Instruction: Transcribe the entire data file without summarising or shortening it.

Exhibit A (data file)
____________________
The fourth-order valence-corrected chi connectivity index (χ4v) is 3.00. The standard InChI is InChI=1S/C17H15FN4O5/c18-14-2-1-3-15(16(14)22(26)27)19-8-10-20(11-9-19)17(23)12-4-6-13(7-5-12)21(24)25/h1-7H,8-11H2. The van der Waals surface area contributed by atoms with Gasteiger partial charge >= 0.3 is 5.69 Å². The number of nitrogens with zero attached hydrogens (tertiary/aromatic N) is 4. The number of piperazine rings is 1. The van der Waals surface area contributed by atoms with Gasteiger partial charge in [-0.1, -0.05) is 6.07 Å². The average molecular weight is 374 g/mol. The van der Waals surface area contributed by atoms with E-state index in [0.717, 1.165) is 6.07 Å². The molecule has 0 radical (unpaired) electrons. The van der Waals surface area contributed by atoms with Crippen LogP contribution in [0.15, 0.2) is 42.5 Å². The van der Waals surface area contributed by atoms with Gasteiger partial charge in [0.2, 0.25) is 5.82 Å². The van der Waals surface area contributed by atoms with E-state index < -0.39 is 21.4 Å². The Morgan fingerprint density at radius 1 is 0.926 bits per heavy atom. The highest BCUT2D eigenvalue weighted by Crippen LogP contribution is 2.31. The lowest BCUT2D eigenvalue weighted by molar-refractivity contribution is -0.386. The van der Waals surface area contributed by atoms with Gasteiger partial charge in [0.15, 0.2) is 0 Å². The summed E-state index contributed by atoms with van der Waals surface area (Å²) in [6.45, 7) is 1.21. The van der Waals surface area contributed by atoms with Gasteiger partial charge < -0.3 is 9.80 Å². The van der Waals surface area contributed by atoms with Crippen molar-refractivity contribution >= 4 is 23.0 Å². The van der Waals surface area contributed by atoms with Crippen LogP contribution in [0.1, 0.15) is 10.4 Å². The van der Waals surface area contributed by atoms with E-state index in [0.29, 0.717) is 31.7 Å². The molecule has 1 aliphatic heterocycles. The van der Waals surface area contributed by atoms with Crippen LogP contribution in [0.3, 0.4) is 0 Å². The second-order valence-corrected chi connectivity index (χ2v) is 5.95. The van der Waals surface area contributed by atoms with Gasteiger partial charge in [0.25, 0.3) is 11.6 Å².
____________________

The fourth-order valence-corrected chi connectivity index (χ4v) is 3.00. The standard InChI is InChI=1S/C17H15FN4O5/c18-14-2-1-3-15(16(14)22(26)27)19-8-10-20(11-9-19)17(23)12-4-6-13(7-5-12)21(24)25/h1-7H,8-11H2. The van der Waals surface area contributed by atoms with Gasteiger partial charge >= 0.3 is 5.69 Å². The number of nitrogens with zero attached hydrogens (tertiary/aromatic N) is 4. The number of piperazine rings is 1. The van der Waals surface area contributed by atoms with Gasteiger partial charge in [-0.1, -0.05) is 6.07 Å². The average molecular weight is 374 g/mol. The van der Waals surface area contributed by atoms with E-state index in [0.717, 1.165) is 6.07 Å². The molecule has 0 radical (unpaired) electrons. The van der Waals surface area contributed by atoms with Crippen LogP contribution in [0.15, 0.2) is 42.5 Å². The van der Waals surface area contributed by atoms with Gasteiger partial charge in [0.2, 0.25) is 5.82 Å². The van der Waals surface area contributed by atoms with E-state index < -0.39 is 21.4 Å². The Morgan fingerprint density at radius 1 is 0.926 bits per heavy atom. The highest BCUT2D eigenvalue weighted by Crippen LogP contribution is 2.31. The lowest BCUT2D eigenvalue weighted by molar-refractivity contribution is -0.386. The van der Waals surface area contributed by atoms with Gasteiger partial charge in [0.15, 0.2) is 0 Å². The summed E-state index contributed by atoms with van der Waals surface area (Å²) in [6.45, 7) is 1.21. The van der Waals surface area contributed by atoms with Gasteiger partial charge < -0.3 is 9.80 Å². The van der Waals surface area contributed by atoms with Crippen molar-refractivity contribution >= 4 is 23.0 Å². The van der Waals surface area contributed by atoms with Crippen LogP contribution in [0.1, 0.15) is 10.4 Å². The van der Waals surface area contributed by atoms with E-state index in [0.29, 0.717) is 31.7 Å². The molecule has 1 aliphatic heterocycles. The van der Waals surface area contributed by atoms with Crippen LogP contribution in [0.3, 0.4) is 0 Å². The second-order valence-corrected chi connectivity index (χ2v) is 5.95. The van der Waals surface area contributed by atoms with Gasteiger partial charge in [0.25, 0.3) is 11.6 Å².